Jake Thomas Patterson, the suspect arrested for the kidnapping of 13-year-old Jayme Closs and the October murder of her parents in their Wisconsin home, allegedly held a Christmas party in his house while Closs was trapped under a bed upstairs. Although Barron County Sheriff Chris Fitzgerald would not confirm the story, two law-enforcement sources independently told The Milwaukee Journal Sentinel that the suspect held the “Patterson Retreat” gathering, and that his houseguests were unaware that the teen was being held under his twin bed. “The family was there,” said one of the sources. Patterson “told (Jayme) that if she made a noise or tried to escape, he would kill her,” the source added. The Journal Sentinel notes that Closs was in captivity for 16 more days, before she eventually escaped and was discovered on January 10. Patterson was arrested the same day, and has since been charged with kidnapping, armed burglary, and two counts of first-degree murder.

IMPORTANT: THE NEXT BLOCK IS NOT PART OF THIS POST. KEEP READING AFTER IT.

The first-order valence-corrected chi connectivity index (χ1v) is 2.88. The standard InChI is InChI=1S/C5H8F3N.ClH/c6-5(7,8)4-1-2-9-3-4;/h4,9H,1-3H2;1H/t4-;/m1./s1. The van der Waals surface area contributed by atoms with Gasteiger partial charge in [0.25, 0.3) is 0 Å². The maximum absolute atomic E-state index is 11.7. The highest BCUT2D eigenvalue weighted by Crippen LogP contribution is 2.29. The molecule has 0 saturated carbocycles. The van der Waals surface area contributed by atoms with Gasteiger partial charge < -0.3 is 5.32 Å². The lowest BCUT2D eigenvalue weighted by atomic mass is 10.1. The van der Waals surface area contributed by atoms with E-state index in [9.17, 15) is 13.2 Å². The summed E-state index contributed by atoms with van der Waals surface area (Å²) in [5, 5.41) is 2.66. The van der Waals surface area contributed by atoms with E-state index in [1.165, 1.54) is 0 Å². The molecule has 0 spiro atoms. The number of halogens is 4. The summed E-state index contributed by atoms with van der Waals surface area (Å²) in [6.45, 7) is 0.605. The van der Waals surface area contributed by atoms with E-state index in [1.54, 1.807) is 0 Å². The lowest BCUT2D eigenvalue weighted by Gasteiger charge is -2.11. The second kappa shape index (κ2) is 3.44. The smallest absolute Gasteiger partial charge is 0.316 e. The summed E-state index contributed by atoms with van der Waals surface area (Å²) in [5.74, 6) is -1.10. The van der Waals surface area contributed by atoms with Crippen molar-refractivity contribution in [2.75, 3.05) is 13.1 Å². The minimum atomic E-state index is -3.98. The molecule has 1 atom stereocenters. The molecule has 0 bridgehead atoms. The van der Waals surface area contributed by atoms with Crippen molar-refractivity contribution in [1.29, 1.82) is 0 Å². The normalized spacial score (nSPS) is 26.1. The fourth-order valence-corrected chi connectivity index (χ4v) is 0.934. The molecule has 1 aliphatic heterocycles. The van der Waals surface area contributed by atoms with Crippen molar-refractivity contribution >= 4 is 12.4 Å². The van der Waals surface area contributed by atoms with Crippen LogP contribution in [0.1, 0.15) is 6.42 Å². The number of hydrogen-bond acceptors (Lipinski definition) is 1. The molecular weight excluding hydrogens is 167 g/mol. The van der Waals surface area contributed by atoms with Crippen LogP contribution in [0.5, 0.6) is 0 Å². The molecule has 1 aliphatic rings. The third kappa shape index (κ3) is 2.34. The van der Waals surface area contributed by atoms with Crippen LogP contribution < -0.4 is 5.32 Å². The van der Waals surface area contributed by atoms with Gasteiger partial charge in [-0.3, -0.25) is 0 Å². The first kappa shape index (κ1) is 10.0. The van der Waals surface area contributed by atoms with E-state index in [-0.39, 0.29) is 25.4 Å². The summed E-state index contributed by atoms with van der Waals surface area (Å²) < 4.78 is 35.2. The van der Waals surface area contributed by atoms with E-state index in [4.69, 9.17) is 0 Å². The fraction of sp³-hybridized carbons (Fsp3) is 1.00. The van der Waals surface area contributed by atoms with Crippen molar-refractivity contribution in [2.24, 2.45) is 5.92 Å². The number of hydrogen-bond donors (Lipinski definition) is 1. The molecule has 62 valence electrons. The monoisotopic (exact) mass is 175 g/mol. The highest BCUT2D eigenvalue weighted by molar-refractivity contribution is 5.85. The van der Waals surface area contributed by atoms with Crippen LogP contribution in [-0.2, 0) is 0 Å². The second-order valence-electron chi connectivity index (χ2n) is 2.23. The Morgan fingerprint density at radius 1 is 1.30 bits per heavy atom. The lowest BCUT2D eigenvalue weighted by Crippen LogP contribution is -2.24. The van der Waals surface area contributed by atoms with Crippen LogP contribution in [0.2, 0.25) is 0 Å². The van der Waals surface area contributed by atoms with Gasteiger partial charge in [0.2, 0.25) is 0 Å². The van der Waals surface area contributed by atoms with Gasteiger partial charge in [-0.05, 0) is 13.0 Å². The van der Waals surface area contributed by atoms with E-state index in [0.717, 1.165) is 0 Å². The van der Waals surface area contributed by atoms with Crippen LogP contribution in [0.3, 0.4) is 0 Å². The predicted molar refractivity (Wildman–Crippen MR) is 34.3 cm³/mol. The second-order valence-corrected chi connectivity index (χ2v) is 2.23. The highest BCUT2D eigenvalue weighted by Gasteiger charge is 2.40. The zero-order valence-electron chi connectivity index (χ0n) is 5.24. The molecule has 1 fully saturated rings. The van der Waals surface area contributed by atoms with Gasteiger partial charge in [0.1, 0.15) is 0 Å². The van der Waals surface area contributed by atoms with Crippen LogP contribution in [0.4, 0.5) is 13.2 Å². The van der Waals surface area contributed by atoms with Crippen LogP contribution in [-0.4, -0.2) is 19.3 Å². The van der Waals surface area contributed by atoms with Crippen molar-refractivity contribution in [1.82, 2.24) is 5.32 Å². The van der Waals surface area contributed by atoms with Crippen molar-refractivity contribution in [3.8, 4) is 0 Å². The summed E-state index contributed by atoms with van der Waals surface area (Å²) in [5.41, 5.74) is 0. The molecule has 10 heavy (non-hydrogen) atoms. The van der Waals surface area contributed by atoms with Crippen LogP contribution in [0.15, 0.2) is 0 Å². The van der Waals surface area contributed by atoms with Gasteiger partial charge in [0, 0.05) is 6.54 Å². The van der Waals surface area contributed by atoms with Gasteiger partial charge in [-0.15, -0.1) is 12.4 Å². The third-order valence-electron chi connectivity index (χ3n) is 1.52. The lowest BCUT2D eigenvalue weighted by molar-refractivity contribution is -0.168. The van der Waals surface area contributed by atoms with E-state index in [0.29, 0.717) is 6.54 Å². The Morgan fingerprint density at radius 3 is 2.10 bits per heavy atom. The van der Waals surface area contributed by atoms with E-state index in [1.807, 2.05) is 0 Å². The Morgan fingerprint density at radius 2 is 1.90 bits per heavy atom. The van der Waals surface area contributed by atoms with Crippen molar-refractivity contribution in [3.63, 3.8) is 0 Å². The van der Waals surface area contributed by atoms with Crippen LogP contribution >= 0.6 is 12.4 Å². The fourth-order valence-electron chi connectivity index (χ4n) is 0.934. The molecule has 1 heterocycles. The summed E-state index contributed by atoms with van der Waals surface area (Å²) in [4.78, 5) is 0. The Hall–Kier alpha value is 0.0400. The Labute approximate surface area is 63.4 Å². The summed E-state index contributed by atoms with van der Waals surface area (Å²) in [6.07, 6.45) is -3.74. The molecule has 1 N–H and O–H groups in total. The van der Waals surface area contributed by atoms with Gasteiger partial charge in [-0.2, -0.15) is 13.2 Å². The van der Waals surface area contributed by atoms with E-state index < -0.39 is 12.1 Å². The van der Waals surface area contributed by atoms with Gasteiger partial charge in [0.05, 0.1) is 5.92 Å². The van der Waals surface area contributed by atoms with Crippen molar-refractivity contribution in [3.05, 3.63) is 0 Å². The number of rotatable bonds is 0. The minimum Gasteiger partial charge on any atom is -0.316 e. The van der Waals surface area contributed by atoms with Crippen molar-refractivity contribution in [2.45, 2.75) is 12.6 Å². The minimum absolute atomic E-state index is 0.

Members of the executive board of the FBI Agents Association gathered Tuesday for a press conference to discuss the consequences of the ongoing partial government shutdown on FBI operations and national security. “I want to make one point clear: Agents were working cases yesterday, are working cases today, and will be working cases tomorrow. They are doing so without pay and under increasingly challenging conditions,” said FBIAA President Tom O’Connor in his opening statement. O’Connor went on to stress how the lack of funding affects essential FBI operations, such as investigations into crimes against children and terrorism. The association compiled stories from anonymous FBI special agents about how the shutdown has impacted their work in a report titled “Voices from the Field.” One agent, who identified themselves as a Joint Terrorism Task Force coordinator, said that during the shutdown agents are unable to pay confidential human sources, hindering counter-terrorism investigations. “We have lost several sources who’ve worked for months, and years, to penetrate groups and target subjects, these assets cannot be replaced,” the agent said. “Serving my country has always been a privilege, but it has never been so hard or thankless.”